Victor Luis, CEO of Tapestry, opened day one talking to his role at the US luxury group, while Emma Grede, founder and CEO of Good American brought the topic of entrepreneurship to size inclusivity and Roland Mouret honed in on his sustainability journey.

Rachel Arthur of Current Global at the British Fashion Council’s annual Fashion Forum
Rachel Arthur of Current Global at the British Fashion Council’s annual Fashion Forum

Arthur also took to the stage to discuss investing in innovation. She broke down the evolution of big tech and what it means for brands today, including a deep-dive on how it is blending and bending our perception of reality, the role of data within the balance of experience and privacy, and where brand activism is stepping in over pure brand management.

Other key speakers at the event came from brands including Burberry, Rapha, Lululemon, Rixo, Timberland, Kering, Levi Strauss & Co, Lyst and more.

Christopher Wylie, director of research at H&M, and Tom Berry, director of sustainable business at Farfetch, joined Bacelar for a panel on how technology will shape the future of sustainability, covering topics from predictive analytics and AI to new business models. Another conversation focused on Google’s work in the sustainability space with Current Global. Ian Pattison and Maria McClay of Google both joined Arthur alongside Claire Bergkamp, sustainability and innovation director at Stella McCartney, to talk about the data analytics and machine learning tool powered by Google Cloud technology they are currently building.

Gwyneth Paltrow closed the event in a conversation with British Vogue’s editor in chief Edward Enninful. She shared lessons from her entrepreneurial journey launching Goop, the successful lifestyle brand she founded in her kitchen in 2008.

Edward Enninful and Gwyneth Paltrow in conversation at the British Fashion Council’s annual Fashion Forum
Edward Enninful and Gwyneth Paltrow in conversation at the British Fashion Council’s annual Fashion Forum

Throughout the event, our Innovators podcast team was also onsite, recording upcoming episodes with experts including Adam Brown, founder of Orlebar Brown; Nicolaj Reffstrup, founder of Ganni; John McPheters, co-founder of Stadium Goods; and designer Roland Mouret. Stay tuned for the first of our new series in July.

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How are you thinking about innovation? We’re all about helping you build innovative integrations and experiences. The Current Global is a consultancy transforming how fashion, beauty and consumer retail brands intersect with technology, powered by a network of top startups. Get in touch to learn more

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business Campaigns digital snippets product Retail sustainability technology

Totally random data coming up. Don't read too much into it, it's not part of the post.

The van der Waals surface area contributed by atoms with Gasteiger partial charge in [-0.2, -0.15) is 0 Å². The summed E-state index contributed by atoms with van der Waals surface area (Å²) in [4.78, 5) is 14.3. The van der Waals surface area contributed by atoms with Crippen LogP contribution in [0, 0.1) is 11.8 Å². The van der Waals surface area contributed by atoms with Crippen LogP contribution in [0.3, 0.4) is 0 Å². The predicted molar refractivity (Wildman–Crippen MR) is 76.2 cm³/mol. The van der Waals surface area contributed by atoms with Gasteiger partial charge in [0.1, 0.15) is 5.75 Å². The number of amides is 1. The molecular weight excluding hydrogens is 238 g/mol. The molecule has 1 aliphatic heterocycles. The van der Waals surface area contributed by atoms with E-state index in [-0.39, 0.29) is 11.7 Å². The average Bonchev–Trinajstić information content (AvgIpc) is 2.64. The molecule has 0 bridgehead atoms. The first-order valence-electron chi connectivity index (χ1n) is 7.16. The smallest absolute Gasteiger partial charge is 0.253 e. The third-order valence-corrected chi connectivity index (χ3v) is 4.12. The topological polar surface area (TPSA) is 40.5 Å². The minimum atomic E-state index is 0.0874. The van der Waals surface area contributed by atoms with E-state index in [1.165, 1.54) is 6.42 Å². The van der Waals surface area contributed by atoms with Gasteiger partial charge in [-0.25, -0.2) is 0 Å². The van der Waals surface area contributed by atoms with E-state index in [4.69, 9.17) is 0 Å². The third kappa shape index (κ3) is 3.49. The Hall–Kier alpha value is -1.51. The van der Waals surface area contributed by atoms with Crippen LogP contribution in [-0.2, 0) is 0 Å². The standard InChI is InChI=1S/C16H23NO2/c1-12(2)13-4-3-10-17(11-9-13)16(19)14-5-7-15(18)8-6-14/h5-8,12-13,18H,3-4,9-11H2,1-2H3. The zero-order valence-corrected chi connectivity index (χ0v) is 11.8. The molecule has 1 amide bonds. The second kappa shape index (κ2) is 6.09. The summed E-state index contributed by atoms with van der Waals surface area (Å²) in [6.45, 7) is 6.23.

ICYMI: Tom Ford for CFDA, Neiman Marcus megastore, Louis Vuitton pulls Michael Jackson pieces

A round-up of everything you might have missed in relevant fashion, retail and tech industry news over the past week.

TOP STORIES
  • Tom Ford tapped to head CFDA [WWD]
  • Neiman Marcus blends retail and tech at Hudson Yards megastore [TheCurrentDaily]
  • Louis Vuitton pulls Michael Jackson-themed items from collection [Reuters]
  • Burberry wants to go plastic-free by 2025 [WWD]
TECHNOLOGY
  • Lush demos visual search app and fresh ‘digital packaging’ at SXSW [Retail Dive]
  • Google lets YouTube creators add AR selfies to Stories [Mobile Marketer]
  • Google rolls out smart targeting for in-game ads [Mobile Marketer]
SUSTAINABILITY & PURPOSE
  • United Nations launches Alliance for Sustainable Fashion in Nairobi [Fashion Network]
  • How big retailers are selling sustainability [BoF]
  • Ikea turns recycled furniture into adorable homes for wildlife [Fast Company]
  • Stella McCartney, Christopher Raeburn among winners of inaugural CO10 Sustainability Award [WWD]
  • Primark launches its first range of 100% sustainable cotton jeans [The Industry]
RETAIL & E-COMMERCE
  • Rent the Runway and West Elm launch data-informed home rental collection [TheCurrentDaily]
  • Philadelphia just banned cashless stores. Will other cities follow? [Vox]
  • American Eagle targets Gen Z with sneaker resale pop-up [TheCurrentDaily]
  • Inspiration: Balenciaga’s new Sloane Street “warehouse” [The Industry]
PRODUCT
  • Hermès to launch beauty range in 2020 [Fashion Network]
  • CBD fragrance is here — and it can be absorbed through the skin [WWD]
  • Fashion brands are making stylish clothes for dogs, and millennials are spending plenty of money on them [Fashionista]